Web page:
Making Innovation: Artists, Engineers, and the Sarnoff Collection offered an interdisciplinary lens of invention, innovation, and creativity. The exhibition combined the work of contemporary artists Imin Yeh, Sandra Erbacher, and the late Pati Hill, along with artifacts from the Sarnoff Collection itself. The David Sarnoff Collection at the College is a small but significant museum of artifacts that document the history of communication and electronics in the 20th century.
On Wednesday, February 7, 2018, before the opening of the exhibition itself, artist-in-residence with the David Sarnoff Collection Imin Yeh and Sarnoff curator Florencia Pierri previewed the combination of archival history and technological innovation that helped craft the exhibition. Pierri, a Doctoral candidate of History at Princeton University, provided an overview of the Radio Corporation of America (RCA)’s technological innovations, whose roots are still embedded within our modern technology.
RCA spearheaded many key technological revolutions of the 20th century, working with early radio, black and white and color television, video discs, and broadcasting, to name some of the inventions we now find so familiar. The Sarnoff Collection boasts a range of artifacts that further document the history of 20th century American consumer goods and technology.
In her trajectory of work, Imin Yeh’s impulse is to expose the hidden implements that make everyday life easier. When she was an artist-in-residence in California, she studied on a boat dock without internet (Yeh joked that the three weeks of internetless work equalled six months time with the distraction of the internet). Despite its lack of worldly connection, the boat still had outlets and conduits of essential electrical power and Yeh became fascinated with the persistent mark of manufacturing.
Yeh’s impulse led her to notice the ubiquitous marks of everyday life that, being so ingrained within our very foundations, are often overlooked. “I’m looking at better work than mine and there’s an outlet,” Yeh laughed. Yeh catalogued instances of aesthetic masking, of galleries and industries trying to cover up implements of everyday technology, like painting power conduits to match the wall. “It’s a lot of work to hide things we need,” Yeh said and so she seeks to expose what is hidden, to explore how space is used and remade.
Yeh turned to a paper and camouflage aesthetic, designing radiators, Iphone chargers, screws, and bolts out of paper, using her printmaking tradition to create more elaborate and complicated sculptures. For one installation, Yeh made a network of 250 paper extension cords that plugged into each other. “In every show, people tried to plug their Iphones into my work,” Yeh said. “We need the juice, we need the electricity.”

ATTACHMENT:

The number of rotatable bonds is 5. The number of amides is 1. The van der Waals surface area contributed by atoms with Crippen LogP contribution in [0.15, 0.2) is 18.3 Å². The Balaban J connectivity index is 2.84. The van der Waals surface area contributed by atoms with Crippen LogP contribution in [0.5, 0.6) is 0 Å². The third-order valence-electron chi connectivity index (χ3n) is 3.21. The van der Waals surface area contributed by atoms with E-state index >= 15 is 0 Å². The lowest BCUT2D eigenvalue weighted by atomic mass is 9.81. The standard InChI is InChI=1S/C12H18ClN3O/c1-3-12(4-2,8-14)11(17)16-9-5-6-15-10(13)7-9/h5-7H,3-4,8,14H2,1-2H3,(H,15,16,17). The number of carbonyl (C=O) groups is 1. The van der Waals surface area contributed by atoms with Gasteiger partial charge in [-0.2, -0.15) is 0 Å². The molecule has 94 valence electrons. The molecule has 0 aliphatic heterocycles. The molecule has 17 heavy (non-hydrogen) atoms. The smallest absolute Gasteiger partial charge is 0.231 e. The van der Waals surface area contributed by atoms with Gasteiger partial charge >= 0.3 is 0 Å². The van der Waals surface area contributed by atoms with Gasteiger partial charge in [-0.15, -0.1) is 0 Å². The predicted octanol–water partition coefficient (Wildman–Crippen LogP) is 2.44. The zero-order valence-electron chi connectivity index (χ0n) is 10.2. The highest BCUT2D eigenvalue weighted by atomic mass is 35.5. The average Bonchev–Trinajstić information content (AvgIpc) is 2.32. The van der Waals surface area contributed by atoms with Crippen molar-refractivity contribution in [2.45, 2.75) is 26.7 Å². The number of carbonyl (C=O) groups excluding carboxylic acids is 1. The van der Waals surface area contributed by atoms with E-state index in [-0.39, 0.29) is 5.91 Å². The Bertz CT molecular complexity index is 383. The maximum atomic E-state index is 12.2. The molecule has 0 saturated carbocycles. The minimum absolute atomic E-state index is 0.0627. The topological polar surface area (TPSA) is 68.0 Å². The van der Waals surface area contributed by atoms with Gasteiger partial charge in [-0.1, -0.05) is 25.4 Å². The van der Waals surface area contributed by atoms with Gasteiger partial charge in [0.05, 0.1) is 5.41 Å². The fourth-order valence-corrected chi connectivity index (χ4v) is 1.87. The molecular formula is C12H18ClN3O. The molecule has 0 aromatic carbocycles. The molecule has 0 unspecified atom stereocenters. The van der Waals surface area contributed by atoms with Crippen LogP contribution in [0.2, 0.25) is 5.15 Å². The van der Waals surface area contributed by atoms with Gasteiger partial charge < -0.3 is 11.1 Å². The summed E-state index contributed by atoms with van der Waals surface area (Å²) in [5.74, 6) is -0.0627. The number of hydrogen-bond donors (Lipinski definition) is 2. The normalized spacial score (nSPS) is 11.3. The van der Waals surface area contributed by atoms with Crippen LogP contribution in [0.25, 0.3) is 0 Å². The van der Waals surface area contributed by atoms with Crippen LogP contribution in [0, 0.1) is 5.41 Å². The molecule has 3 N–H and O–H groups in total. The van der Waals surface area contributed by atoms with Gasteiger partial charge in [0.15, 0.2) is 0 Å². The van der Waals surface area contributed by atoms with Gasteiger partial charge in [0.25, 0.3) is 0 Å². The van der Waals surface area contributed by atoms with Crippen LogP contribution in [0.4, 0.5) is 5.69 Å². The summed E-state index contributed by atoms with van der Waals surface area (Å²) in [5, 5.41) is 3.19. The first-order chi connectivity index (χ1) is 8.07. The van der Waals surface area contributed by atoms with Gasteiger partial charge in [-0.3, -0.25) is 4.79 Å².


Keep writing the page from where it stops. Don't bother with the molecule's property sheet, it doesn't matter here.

Of the appeal she has for these everyday utility objects, Yeh explained, “Formally, I think they’re beautiful.” Yeh works in the medium of imagination and paper, so that she can create and realize whatever impulse drives her. Paper is an especially important medium to Yeh because of its association with official reality in paperwork and certificates, but also in its artificial reality of being a handmade fabrication. Yeh’s work is functionally useless, but inspirational in being copies of things that are useful.
This translation of utility is what deeply inspired Yeh to work with the archives of the Sarnoff Collection. Yeh, for her project, spent a day and half — roughly 10 hours in total — touring the Collection with Pierri. Yeh was struck by the computer games of Joseph Weisbecker and created paper facsimiles of the games. Weisbecker sought to teach computer-based principles through games and created mini versions of the games for distribution to cereal companies as prizes at the bottom of the box. The idea never sold. Instead, the Sarnoff now has many of those games on display. Through Yeh’s interactive reproduction, the games can now be fully played and enjoyed. “From an archival point of view,” Pierri explained, “it’s nice to see the games reproduced, used as they were meant to be.”
The games, as well as every other creation of Yeh’s, was made from scratch through mostly screen printing, a meticulous and labor-intensive process. The replication of objects allows Yeh to discover how everything was made. Yeh is interested in mechanical technology that can be opened, seen, and touched, which current digital technology cannot match. Although most of her work recreates technology that may soon become obsolete, Yeh’s very production of the work defeats such transience by preserving it through art. In this exhibition, Yeh’s proudest creation was the fake paper foam for the Weisbecker replicas.
However, Yeh’s biggest obsession was the 1972 handmade prototype of the first blue LED light that Pierri had incidentally mentioned offhand. Trying to think what an artist would like, Pierri focused more on showing Yeh the Collection’s games and paperworks. The LED light is often overlooked because it is not a television or a giant electron microscope and was perfected later on, but Yeh’s excitement for the object reclaimed its significance. And so, Yeh created the world’s first facsimile of the world’s first LED.
“Your work here is done,” Pierri told Yeh on the paper reproductions of the blue LED light box being indiscernible from the real thing.
Originally just desiring to make the paper copy light up steadily, Yeh later thought that that was too boring and she wanted something more interactive. On display at the exhibit is now 56 hand-crafted LED boxes that blink in Morse Code (of which David Sarnoff was once an early operator) a quote from Sarnoff himself: “Competition brings out the best in products and the worst in people.”
On display in the Sarnoff Collection is the real box, made by Herb Maruska and the paper reproduction. “They’re glorious – two lights that once worked once,” Yeh gushes of the pair.
Text by Shannon Kelly